If you could correct for the variables that make you vulnerable to running injuries, would you?
Most runners like to do one thing… Run!
But the act of distance running lends itself to muscle imbalances which can lead to movement dysfunction, overuse, and injury.
Common imbalances for runners include:
- Hip flexor tightness
- Lower back tightness
- Calf tightness
These imbalances can lead to what is called lower crossed syndrome, a movement dysfunction where tightness in one muscle group causes weakness and overstretching in the opposing muscles. So as the hip flexor muscles become tight, the gluteals become weak. Likewise, as the low back muscles become tight, the lower abdominal muscles become weak. Uncorrected, these imbalances can set you up to be on the sidelines for the next race.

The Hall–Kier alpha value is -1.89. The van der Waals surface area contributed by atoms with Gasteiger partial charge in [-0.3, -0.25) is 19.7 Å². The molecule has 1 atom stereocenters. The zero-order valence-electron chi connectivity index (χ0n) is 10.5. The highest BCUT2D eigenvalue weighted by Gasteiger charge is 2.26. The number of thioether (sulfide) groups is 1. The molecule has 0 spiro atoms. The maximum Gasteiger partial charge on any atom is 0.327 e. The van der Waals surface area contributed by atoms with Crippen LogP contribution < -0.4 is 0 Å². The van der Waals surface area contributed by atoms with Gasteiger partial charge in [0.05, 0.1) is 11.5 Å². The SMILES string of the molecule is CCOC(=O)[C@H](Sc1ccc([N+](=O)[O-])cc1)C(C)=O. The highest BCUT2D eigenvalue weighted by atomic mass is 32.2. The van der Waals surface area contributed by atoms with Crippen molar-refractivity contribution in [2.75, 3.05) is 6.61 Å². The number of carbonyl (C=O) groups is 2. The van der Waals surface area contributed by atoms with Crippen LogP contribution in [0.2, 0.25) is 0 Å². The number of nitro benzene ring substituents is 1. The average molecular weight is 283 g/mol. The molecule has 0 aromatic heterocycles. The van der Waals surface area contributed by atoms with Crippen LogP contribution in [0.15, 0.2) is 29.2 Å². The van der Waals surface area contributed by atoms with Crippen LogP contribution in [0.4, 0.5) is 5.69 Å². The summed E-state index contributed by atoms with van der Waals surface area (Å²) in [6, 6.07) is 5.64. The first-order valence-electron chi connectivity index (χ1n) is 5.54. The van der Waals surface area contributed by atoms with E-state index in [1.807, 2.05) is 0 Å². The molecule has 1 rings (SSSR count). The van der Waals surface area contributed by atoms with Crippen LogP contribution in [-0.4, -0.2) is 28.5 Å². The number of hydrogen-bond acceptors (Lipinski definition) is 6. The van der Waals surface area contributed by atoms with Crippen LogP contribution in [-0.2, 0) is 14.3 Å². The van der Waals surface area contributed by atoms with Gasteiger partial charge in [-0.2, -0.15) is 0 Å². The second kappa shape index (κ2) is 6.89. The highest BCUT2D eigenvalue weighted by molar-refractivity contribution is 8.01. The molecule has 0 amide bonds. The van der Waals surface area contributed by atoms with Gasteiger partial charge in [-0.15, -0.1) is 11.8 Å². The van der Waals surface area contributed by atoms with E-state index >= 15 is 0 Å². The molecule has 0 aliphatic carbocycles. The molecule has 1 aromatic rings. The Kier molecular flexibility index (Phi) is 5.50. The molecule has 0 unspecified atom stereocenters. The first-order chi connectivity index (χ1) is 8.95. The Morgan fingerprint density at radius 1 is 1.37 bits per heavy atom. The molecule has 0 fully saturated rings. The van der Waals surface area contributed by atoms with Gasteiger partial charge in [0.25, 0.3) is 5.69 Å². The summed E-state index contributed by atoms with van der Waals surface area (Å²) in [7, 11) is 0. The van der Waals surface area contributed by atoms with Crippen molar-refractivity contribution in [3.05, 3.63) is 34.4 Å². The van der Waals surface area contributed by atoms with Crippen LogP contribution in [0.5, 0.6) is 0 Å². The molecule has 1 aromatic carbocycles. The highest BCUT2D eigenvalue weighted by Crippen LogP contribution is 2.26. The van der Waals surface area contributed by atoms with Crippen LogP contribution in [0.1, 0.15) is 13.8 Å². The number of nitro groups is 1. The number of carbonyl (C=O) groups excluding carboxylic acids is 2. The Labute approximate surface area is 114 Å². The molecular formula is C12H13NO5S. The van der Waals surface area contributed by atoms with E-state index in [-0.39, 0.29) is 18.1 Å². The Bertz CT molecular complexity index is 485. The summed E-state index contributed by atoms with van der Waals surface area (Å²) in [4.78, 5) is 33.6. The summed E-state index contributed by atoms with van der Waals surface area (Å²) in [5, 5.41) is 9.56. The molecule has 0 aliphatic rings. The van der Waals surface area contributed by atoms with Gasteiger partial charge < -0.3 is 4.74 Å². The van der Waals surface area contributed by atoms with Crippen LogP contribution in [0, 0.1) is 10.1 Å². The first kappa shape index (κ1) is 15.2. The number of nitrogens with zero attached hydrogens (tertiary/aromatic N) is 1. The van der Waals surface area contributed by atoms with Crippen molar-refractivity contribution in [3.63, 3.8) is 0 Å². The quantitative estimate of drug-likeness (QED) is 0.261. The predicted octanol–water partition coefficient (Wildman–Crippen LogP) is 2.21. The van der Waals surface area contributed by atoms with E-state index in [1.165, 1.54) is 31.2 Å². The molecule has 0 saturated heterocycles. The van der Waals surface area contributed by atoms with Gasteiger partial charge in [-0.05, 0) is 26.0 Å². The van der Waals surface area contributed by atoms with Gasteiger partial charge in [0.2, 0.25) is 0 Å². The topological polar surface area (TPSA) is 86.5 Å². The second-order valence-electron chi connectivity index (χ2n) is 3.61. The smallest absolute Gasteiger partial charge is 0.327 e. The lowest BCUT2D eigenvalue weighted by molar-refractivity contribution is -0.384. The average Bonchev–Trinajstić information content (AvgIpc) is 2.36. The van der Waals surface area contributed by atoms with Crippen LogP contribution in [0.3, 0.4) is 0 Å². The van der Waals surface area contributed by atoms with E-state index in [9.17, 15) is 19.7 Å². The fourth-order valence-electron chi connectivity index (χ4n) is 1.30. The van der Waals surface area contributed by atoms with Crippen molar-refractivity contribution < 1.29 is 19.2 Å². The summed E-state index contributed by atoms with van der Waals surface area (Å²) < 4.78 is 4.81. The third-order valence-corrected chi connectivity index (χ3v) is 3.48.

To avoid lower crossed syndrome and the aches and pains that go along with it, add these exercises to your routine:
- Hip flexor stretch
- Soleus stretch
- Posterior pelvic tilt
- Cat and Camel
1. Hip Flexor Stretch: Hold a arms together overhead. While in tall 1/2 kneeling position, reach arms up and towards the left. Rotate towards the up knee to feel a stretch in the front of the right leg. 15 sec hold, 3 reps.
2. Calf stretch: In 1/2 kneeling position, shift weight forward to feel a stretch in the back of the lower calf. Make sure to keep your heel down. Hold 15 sec, 3 reps.
3. Single leg bridge: While lying on back, perform a 2 legged bridge, then extend one leg. Hold for 30 sec each leg, 3 times each.
4. Posterior pelvic tilt: lie on back, press your lower back to the floor by pulling in your lower abdominal muscles. Repeat for 10 repetitions holding for 10 seconds.
5. Cat/Camel: while in a hands and knees position, pull lower abdominal muscles in to round out your low back, then allow your back to sag. Repeat 10-15 times.